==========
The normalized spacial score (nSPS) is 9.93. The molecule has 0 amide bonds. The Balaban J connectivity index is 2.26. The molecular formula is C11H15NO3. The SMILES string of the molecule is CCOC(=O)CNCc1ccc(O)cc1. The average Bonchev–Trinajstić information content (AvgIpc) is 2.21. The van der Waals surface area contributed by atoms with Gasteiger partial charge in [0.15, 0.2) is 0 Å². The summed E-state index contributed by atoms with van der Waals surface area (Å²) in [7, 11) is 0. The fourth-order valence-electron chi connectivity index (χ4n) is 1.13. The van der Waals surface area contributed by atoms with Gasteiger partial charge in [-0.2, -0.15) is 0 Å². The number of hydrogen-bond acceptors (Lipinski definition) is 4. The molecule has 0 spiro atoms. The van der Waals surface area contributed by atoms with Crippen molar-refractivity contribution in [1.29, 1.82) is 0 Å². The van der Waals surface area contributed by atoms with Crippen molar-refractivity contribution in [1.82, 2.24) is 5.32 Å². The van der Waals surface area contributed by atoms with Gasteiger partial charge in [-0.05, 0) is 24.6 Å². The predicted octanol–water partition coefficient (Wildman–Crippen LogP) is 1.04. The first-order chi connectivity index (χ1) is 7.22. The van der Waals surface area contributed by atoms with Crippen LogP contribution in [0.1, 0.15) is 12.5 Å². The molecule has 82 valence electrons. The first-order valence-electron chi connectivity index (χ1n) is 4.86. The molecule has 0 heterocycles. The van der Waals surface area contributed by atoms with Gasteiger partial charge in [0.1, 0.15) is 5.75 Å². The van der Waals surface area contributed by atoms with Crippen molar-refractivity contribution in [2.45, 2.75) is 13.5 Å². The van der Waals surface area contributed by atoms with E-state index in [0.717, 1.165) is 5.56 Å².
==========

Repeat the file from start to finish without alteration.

The normalized spacial score (nSPS) is 9.93. The molecule has 0 amide bonds. The Balaban J connectivity index is 2.26. The molecular formula is C11H15NO3. The SMILES string of the molecule is CCOC(=O)CNCc1ccc(O)cc1. The average Bonchev–Trinajstić information content (AvgIpc) is 2.21. The van der Waals surface area contributed by atoms with Gasteiger partial charge in [0.15, 0.2) is 0 Å². The summed E-state index contributed by atoms with van der Waals surface area (Å²) in [7, 11) is 0. The fourth-order valence-electron chi connectivity index (χ4n) is 1.13. The van der Waals surface area contributed by atoms with Gasteiger partial charge in [-0.2, -0.15) is 0 Å². The number of hydrogen-bond acceptors (Lipinski definition) is 4. The molecule has 0 spiro atoms. The van der Waals surface area contributed by atoms with Crippen molar-refractivity contribution in [1.29, 1.82) is 0 Å². The van der Waals surface area contributed by atoms with Crippen molar-refractivity contribution in [1.82, 2.24) is 5.32 Å². The van der Waals surface area contributed by atoms with Gasteiger partial charge in [-0.05, 0) is 24.6 Å². The predicted octanol–water partition coefficient (Wildman–Crippen LogP) is 1.04. The first-order chi connectivity index (χ1) is 7.22. The van der Waals surface area contributed by atoms with Crippen LogP contribution in [0.1, 0.15) is 12.5 Å². The molecule has 82 valence electrons. The first-order valence-electron chi connectivity index (χ1n) is 4.86. The molecule has 0 heterocycles. The van der Waals surface area contributed by atoms with Gasteiger partial charge in [0.1, 0.15) is 5.75 Å². The van der Waals surface area contributed by atoms with Crippen molar-refractivity contribution in [2.45, 2.75) is 13.5 Å². The van der Waals surface area contributed by atoms with E-state index in [0.717, 1.165) is 5.56 Å².